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Fishermen worry about impact of dock damage on salmon season

ASTORIA, Ore. — Salmon caught in Youngs Bay in the spring are among the first fresh salmon of the year to land in front of Pacific Northwest consumers — and fetch a high price per pound for local fishermen.

But commercial gillnetters worry that a damaged gangway at one of the few remaining docks close to the fishing grounds could make for a chaotic — and less lucrative — season.

Otis Hunsinger, a gillnetter and crabber, is weighing his options. With the late start to the Dungeness crabbing season, he could continue crabbing, but the starting price per pound is low this year.

On the other hand, when salmon fishing starts up in Youngs Bay this spring, he likely won’t have a convenient place to tie up his boat. 

Winter storms battered the gangway and removed the only walk-on access to the docks and the net pens where Clatsop County rears juvenile salmon that are key to the local fishery’s continued existence.  The site, known by locals as “the old Yacht Club,” has long been a cost-effective moorage option for gillnetters.

In fact, it’s been free.

For gillnetters, who often work with minimal crew or alone, free is an excellent price. The use of gillnets has been controversial and in recent years the fishermen have faced greater restrictions on where they can fish. The old Yacht Club docks are right on the fishing grounds, saving gillnetters both precious time and expensive fuel. 

“If you’re trying to make money at it, a lot of people tend to fish there,” Hunsinger said. “That’s where the most deliveries are.”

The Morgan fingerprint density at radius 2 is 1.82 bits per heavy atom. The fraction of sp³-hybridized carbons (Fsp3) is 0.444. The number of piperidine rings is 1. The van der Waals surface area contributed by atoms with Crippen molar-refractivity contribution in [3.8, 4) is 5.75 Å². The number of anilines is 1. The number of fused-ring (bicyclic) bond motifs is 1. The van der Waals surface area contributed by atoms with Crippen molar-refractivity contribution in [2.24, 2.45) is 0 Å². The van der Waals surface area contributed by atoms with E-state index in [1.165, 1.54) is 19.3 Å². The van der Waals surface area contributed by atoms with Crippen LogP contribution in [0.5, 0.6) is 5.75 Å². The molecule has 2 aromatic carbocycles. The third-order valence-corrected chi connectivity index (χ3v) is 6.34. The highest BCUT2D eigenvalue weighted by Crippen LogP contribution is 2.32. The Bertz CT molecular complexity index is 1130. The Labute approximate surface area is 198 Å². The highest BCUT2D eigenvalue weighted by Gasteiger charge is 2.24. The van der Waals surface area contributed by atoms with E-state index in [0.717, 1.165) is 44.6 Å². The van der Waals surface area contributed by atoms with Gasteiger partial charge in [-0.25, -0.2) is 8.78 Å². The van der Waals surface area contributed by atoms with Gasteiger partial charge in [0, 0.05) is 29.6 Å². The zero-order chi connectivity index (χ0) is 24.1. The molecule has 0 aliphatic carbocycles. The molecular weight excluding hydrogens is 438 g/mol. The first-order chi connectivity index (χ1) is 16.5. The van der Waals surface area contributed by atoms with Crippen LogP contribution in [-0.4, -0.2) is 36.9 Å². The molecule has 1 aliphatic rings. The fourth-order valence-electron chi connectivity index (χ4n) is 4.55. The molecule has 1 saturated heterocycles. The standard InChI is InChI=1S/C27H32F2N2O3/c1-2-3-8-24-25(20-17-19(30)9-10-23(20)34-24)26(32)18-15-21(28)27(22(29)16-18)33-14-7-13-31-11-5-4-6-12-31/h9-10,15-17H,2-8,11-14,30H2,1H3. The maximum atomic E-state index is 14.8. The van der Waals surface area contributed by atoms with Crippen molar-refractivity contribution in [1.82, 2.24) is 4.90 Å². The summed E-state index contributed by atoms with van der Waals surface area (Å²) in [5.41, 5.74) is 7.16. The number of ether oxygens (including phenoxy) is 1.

Other moorage available at private property just upriver may not be available this year. Part of the property is in foreclosure and gillnetters who have tied up at docks there in the past say their lease agreements have not been renewed.

The county and Astoria are working together on a fix at the old Yacht Club docks. The county received an emergency grant from the state to help transfer incoming fish to the net pens, but repairs to the gangway are more uncertain. 

The county and city have submitted a request to the Federal Emergency Management Agency for $2 million in assistance to address the docks and pier. 

For now, Hunsinger and other fishermen expect to spend a lot of time this season planning their fishing life around the tides: towing boats back and forth on trailers for each set, launching at high tide and then having to wait until another high tide to bring their boat back in.

Some fishermen are considering mooring at the Port of Astoria’s West Mooring Basin off the Columbia River. But that’s just another cost.

“Right now, the way it sits … it’s kind of a disaster if they do nothing because we’re expecting a pretty good run,” said Randy Evans. He has fished in Youngs Bay and on the Columbia River for 30 years.

“A lot of guys come from different areas and they won’t have any place to tie up just like me,” he added. “It’s not good all around.” 

Hunsinger believes it will impact more people than just the fishermen. It will mean more trailer traffic on the roads and a crowded parking lot at the old Yacht Club. A daycare runs out of a building on the site. 

Steve Fick, owner of Fishhawk Fisheries in Astoria and a buyer of spring salmon, expects to have to come up with some workarounds to get the fish to his facility in a timely way. 

He might place a tender at the net pens to buy fish from gillnetters as they come in. This boat would then have to motor out of the bay and around to the Columbia River up to Fick’s processing plant.

“It’s just another added cost,” he said, “and sadly you know part of that’s going to have to be absorbed by the fishermen. We’ll absorb some and the consumer will absorb some.”